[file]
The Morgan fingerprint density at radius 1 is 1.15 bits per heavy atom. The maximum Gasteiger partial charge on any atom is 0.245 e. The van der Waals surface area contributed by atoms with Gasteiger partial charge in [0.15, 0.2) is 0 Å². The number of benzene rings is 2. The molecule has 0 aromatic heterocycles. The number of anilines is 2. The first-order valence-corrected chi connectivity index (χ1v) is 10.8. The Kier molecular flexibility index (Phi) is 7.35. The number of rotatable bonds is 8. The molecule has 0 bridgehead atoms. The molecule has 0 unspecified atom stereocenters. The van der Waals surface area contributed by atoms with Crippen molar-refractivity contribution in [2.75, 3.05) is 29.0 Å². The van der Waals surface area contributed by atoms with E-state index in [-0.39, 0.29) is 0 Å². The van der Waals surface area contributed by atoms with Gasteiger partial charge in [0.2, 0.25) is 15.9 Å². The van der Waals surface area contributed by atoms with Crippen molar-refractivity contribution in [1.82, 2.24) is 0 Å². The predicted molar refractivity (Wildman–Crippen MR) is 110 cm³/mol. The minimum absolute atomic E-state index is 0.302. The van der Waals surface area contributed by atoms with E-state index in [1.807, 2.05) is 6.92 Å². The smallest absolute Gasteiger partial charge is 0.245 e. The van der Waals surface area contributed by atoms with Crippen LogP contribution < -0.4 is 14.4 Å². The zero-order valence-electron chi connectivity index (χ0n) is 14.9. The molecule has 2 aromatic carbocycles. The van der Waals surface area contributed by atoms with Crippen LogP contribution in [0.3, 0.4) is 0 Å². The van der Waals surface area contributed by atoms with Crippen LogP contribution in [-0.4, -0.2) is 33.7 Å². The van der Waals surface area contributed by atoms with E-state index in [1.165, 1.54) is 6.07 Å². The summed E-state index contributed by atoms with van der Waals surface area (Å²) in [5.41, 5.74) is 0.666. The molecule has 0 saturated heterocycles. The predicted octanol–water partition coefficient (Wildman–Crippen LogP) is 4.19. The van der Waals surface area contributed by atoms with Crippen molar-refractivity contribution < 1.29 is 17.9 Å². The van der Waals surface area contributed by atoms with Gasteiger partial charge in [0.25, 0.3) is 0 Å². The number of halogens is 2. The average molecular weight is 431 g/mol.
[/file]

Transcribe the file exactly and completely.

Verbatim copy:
The Morgan fingerprint density at radius 1 is 1.15 bits per heavy atom. The maximum Gasteiger partial charge on any atom is 0.245 e. The van der Waals surface area contributed by atoms with Gasteiger partial charge in [0.15, 0.2) is 0 Å². The number of benzene rings is 2. The molecule has 0 aromatic heterocycles. The number of anilines is 2. The first-order valence-corrected chi connectivity index (χ1v) is 10.8. The Kier molecular flexibility index (Phi) is 7.35. The number of rotatable bonds is 8. The molecule has 0 bridgehead atoms. The molecule has 0 unspecified atom stereocenters. The van der Waals surface area contributed by atoms with Crippen molar-refractivity contribution in [2.75, 3.05) is 29.0 Å². The van der Waals surface area contributed by atoms with E-state index in [-0.39, 0.29) is 0 Å². The van der Waals surface area contributed by atoms with Gasteiger partial charge in [0.2, 0.25) is 15.9 Å². The van der Waals surface area contributed by atoms with Crippen molar-refractivity contribution in [1.82, 2.24) is 0 Å². The predicted molar refractivity (Wildman–Crippen MR) is 110 cm³/mol. The minimum absolute atomic E-state index is 0.302. The van der Waals surface area contributed by atoms with E-state index in [1.807, 2.05) is 6.92 Å². The smallest absolute Gasteiger partial charge is 0.245 e. The van der Waals surface area contributed by atoms with Crippen LogP contribution < -0.4 is 14.4 Å². The zero-order valence-electron chi connectivity index (χ0n) is 14.9. The molecule has 2 aromatic carbocycles. The van der Waals surface area contributed by atoms with Crippen LogP contribution in [0.3, 0.4) is 0 Å². The van der Waals surface area contributed by atoms with Crippen LogP contribution in [-0.4, -0.2) is 33.7 Å². The van der Waals surface area contributed by atoms with E-state index in [1.165, 1.54) is 6.07 Å². The summed E-state index contributed by atoms with van der Waals surface area (Å²) in [5.41, 5.74) is 0.666. The molecule has 0 saturated heterocycles. The predicted octanol–water partition coefficient (Wildman–Crippen LogP) is 4.19. The van der Waals surface area contributed by atoms with Crippen molar-refractivity contribution < 1.29 is 17.9 Å². The van der Waals surface area contributed by atoms with Gasteiger partial charge in [0.25, 0.3) is 0 Å². The number of halogens is 2. The average molecular weight is 431 g/mol.